“Feminism” is the second word you think of when you think about pop music in 2014. If “booty” wasn’t first and foremost, then you haven’t been paying close enough attention, no soup for you! Thinking about it, there’s actually something inherently feminist in the conflation of women’s rights with their asses; 2014 was largely a year in which not only were the pop charts and news cycles dominated by its female cohort, but one in which those women defined exactly how we viewed their womanhood—from behind, it seems. There’s surely something to be said for the reversal of the gaze when it comes to such a traditionally masculine fetishization.
Aside from all the butt stuff, 2014 was littered with women in music doing amazing things for feminism. Disclaimer: The focus here is on top 10 artists, lest I end up writing a tome about fabulous women in music. (Note to potential book editors: I would be happy to write said tome in the future). Speaking of female top 10 artists, 2014 was a historic year in pop, it being the first time in Billboard 100’s 56-year history that all top five songs were sung by women, with those spots being occupied by those women for six consecutive weeks. The last time we came close to anything similar was 15 years ago in the era of Britney Spears, and the female top five domination only last for four weeks. And in 1984, only four women made the Billboard 100 all year. Are you starting to see the leaps and bounds here?
The recent feminine chart saturation occurred through September and October and included Meghan Trainor, Taylor Swift, Iggy Azalea, Tove Lo, Jessie J, Ariana Grande, and Nicki Minaj. By comparison, the last male-dominated top five happened in 2013, and is generally a common occurrence between bouts of mixed gender charts. So this is a very important thing for women, although it’s little surprise it happened in a year defined by women in pop clamoring to be the biggest feminist. From Jennifer Lopez’s rousing Braveheart-esque moment, the satirical but brazenly feminist “I Luh Ya Papi” video, to Nicki Minaj reversing Sir Mix-a-Lot’s switcheroo of the creepy male gaze, to Beyoncé carrying a giant neon “FEMINIST” sign with her everywhere she went, and Taylor Swift emerging from her formerly un-sisterly chrysalis to fly into the atmosphere as a reborn feminist butterfly—everything looks absolutely fabulous for female pop stars as we approach the new year. One can only hope this trend towards female empowerment continues.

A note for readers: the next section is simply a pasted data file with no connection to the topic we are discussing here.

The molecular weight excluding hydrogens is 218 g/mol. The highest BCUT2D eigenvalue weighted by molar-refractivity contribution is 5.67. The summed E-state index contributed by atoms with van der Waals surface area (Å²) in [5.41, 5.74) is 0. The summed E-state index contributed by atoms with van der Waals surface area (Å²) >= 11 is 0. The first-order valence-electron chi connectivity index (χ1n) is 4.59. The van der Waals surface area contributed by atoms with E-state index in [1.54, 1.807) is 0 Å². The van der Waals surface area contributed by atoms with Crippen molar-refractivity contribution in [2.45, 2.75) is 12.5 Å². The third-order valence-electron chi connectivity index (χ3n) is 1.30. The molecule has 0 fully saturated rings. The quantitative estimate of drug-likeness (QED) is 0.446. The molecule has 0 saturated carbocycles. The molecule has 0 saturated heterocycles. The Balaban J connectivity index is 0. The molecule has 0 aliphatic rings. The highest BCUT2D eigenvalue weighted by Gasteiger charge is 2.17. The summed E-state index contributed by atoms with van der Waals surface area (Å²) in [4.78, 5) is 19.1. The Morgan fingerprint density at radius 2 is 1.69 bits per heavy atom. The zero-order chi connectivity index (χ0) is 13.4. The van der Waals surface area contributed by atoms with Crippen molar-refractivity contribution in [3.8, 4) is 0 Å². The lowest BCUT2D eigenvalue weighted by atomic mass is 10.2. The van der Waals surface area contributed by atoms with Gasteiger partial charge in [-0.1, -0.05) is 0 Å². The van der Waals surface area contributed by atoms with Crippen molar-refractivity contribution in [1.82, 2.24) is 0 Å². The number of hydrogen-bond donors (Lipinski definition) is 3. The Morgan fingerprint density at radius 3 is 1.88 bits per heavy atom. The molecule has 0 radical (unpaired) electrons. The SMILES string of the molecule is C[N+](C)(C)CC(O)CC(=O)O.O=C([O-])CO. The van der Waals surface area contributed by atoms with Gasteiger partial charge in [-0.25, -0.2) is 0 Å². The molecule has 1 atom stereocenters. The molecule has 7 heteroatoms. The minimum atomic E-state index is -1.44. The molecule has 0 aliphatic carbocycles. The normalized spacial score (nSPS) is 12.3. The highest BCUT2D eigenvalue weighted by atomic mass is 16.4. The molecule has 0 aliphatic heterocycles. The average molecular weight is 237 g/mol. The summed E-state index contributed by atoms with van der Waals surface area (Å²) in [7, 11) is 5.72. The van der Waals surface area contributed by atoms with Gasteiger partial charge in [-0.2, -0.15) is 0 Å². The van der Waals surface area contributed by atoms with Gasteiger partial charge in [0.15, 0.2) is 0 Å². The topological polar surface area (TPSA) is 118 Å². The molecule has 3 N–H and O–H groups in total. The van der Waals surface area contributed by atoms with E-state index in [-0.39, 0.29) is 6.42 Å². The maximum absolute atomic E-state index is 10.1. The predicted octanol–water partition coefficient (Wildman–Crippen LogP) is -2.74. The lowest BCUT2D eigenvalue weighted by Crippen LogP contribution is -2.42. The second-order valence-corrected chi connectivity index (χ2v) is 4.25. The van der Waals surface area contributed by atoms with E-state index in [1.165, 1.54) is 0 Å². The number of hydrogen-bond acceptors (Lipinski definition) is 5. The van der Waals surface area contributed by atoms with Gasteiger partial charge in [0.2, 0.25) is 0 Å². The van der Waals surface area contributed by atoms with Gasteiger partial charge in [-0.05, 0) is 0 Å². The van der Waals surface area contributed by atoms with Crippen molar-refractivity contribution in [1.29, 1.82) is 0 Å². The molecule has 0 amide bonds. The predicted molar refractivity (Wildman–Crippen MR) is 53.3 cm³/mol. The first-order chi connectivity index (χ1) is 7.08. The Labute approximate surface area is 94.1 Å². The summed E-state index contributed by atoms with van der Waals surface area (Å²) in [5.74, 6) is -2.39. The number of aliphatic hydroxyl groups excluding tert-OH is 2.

The last time feminism and music were so inextricably entwined was in the early 90s thanks to Bikini Kill, Huggy Bear, Heavens to Betsy, and the many other bands associated with the riot grrrl movement. Their kind of (third wave) feminism was more concerned with giving women a platform to speak and be heard with regards to whatever topic they felt passionately. Double standards and misogyny, domestic abuse, the treatment of women at punk rock shows, and to a lesser degree representations of sexuality, were all part of the agenda. In accordance with the endlessly self-referential pop culture of today, and given the fact that an picture or video holds more instant share-ability than any riot grrrl fanzine op-ed, 2014’s pop feminists are manipulating their image as a means of subversion and reclamation. Perhaps it makes their message more muddied, more up for debate, and leaves more room interpretation than words typed out on the page, or the lyrics to Bikini Kill’s “White Boy,” but that doesn’t mean this moment in music and feminism is any less valid. This is part of the conversation and conversations evolve.
Returning to 2014, there was that flicker of a moment this year when Lana Del Rey appeared as a rape victim in a supposed unreleased Marilyn Manson video, but all the defiant booty shaking created a drum beat so deafening it’s hard to see 2014 as any way but belonging to the women in control. I also take some issue with Meghan Trainor’s “All About That Bass” because it doesn’t celebrate women on female terms (“Men like a little more booty to hold at night”) and its derision of certain body types in order to promote others is kind of mean, but I can see how some might have found it heartening. There’s also the little problem of cultural appropriation: the way in which Trainor co-opted traditionally black language (words like “booty” and “junk”) and imagery (accessorizing her video with black women twerking, didn’t we learn anything from Miley, seesh!) to suit her incredibly white purposes. Feminist music, in order to be taken seriously, needs to be both sisterly and intersectional. “All About That Bass,” if you ask me, is neither.
That being said, there is the argument that maybe we’ve all just become overly hysterical and demanding—if the song dropped five years ago, perhaps it wouldn’t have been scrutinized in nearly as much detail. This year women have given us so much we’re becoming greedy for feminist perfection, which, for the record, no one has reached, but we’re trying and isn’t part of perfection accepting imperfection and learning from our mistakes anyway?